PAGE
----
Momo Fali’s comment reminds me of the story of when my sister got glasses. She came out of the doctor’s with her new glasses and realized that the trees had individual leaves.

Comment by amy 07.06.09 @ 6:24 am

My Heavens! From your description, one might think you and Richard live in some country area, not the heavily populated San Francisco peninsula.

I have a window type air conditioner here in my den, and the part that sticks outside slopes down a bit. Doves have tried to build nests on it, and then are apparently surprised when the eggs roll off and break on the ground. They haven’t done that lately.

The air conditioner I mentioned is sometimes referred to as a mugwump. Which reminds me of a child’s definition of a mugwump. That’s a bird that sits on a branch with its mug on one side, and its wump on the other.

Comment by Don Meyer 07.06.09 @ 7:42 am

Our anti-squirrel device is to stand by the screen door ready to quickly open it….then to whisper “squirrel”. Our dog comes flying around the corner, out she goes, and gives the poor squirrel the fright of it’s life! We’ve only had one squirrel that was smart enough to just scramble a little higher into the tree the feeder is in. The others have all jumped, hit the ground 5-7 feet away and ran at breakneck speed for the trees on the perimeter of our property.

The dog never catches them. If she could actually get them I wouldn’t let her out. I’m too much of a softy.

Comment by Marlene 07.06.09 @ 9:59 am

Totally unrelated, but when I worked at Apple, I worked closely with the Sonic Innovations folks and they were CHARMING. If I recall, they were putting together a product that would assist people with hearing aids to be able to use an iPod. 🙂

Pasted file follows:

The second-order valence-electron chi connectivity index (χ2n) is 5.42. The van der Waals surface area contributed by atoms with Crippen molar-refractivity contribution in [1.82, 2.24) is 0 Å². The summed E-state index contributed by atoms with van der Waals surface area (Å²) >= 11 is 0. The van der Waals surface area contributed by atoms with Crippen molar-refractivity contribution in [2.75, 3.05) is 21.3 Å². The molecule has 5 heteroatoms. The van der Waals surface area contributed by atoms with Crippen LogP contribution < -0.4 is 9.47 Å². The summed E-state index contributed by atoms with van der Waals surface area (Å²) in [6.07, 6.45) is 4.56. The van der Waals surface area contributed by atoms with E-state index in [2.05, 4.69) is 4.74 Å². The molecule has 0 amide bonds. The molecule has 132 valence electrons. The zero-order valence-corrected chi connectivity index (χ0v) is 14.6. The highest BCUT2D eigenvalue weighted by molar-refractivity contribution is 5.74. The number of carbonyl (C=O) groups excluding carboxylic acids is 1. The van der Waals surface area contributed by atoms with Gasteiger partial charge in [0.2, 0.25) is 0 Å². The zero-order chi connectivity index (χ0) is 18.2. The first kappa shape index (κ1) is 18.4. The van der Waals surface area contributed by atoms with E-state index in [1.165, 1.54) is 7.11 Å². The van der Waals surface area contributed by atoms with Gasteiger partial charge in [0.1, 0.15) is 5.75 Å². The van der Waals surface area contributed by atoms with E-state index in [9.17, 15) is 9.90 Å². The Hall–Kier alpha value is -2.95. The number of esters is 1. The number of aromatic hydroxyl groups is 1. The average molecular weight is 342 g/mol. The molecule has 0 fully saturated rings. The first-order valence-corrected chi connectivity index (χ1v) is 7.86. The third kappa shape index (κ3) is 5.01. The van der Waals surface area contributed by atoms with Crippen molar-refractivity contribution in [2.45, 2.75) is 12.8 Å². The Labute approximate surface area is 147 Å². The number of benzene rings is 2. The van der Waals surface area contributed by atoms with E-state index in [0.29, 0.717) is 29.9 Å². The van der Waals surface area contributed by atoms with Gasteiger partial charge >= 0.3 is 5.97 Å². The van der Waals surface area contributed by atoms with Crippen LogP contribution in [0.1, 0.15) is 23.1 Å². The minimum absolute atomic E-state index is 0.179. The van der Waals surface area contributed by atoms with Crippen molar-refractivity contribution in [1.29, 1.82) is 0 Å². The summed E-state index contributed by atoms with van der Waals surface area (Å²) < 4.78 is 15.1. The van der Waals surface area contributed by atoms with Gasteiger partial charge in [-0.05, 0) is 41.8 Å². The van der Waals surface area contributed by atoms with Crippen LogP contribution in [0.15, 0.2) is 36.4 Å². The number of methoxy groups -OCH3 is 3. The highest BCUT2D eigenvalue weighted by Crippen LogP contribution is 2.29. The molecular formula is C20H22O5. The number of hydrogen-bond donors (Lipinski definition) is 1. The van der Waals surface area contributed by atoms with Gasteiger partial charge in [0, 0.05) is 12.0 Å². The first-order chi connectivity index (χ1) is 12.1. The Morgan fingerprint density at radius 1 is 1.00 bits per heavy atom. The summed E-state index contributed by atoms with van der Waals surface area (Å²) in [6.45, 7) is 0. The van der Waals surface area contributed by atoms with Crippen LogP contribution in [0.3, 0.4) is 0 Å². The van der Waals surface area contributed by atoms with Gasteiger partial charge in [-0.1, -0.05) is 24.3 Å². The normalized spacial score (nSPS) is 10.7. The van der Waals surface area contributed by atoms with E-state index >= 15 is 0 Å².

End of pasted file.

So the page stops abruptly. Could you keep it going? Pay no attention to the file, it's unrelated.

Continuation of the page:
Comment by Jasmin 07.06.09 @ 10:49 am

HAH I always giggle when I see people leaving their X-Mas lights up.

Comment by Alicia 07.06.09 @ 11:10 am

You could change the lights by season, then it would be an indication of pride, not sloth :-}

Comment by Diana Troldahl 07.06.09 @ 3:22 pm

Ah, the great squirrel battle. I like tree rats, so I don’t worry about how much seed they eat. My Mom, on the other hand, wants the seed to go to the birds, so whenever she sees a raider, she rushes out onto the back deck hollering and waving her arms. Until the time she forgot she’d just gotten out of the tub and hadn’t dressed yet…

That poor squirrel took one look at the naked, screaming octogenarian charging him and leaped off the two stories up deck. He landed running and was never seen again.

Comment by wunx~ 07.09.09 @ 7:10 pm

Okay, what hearing aids did you get? Cause when I get my next pair…..

Comment by Carol 07.10.09 @ 11:38 am

I suffer from lack of light during the very long cold season here. We leave the lights on our windows (inside) until around April some years, just to keep me from suffering depression. The more colors, the better!

I don’t care if people think I’m wrong doing it, for whatever reason. I know someone who MUST put up the Christmas tree on the day after Thanksgiving, and MUST take it down on New Year’s Day. Schedules for celebration don’t make sense to me.

Today, however, the colors here are the climbing roses, a hydrangea bush (white) and daylilies. There is nothing like Summer in Michigan!

Comment by LynnH 07.11.09 @ 10:07 am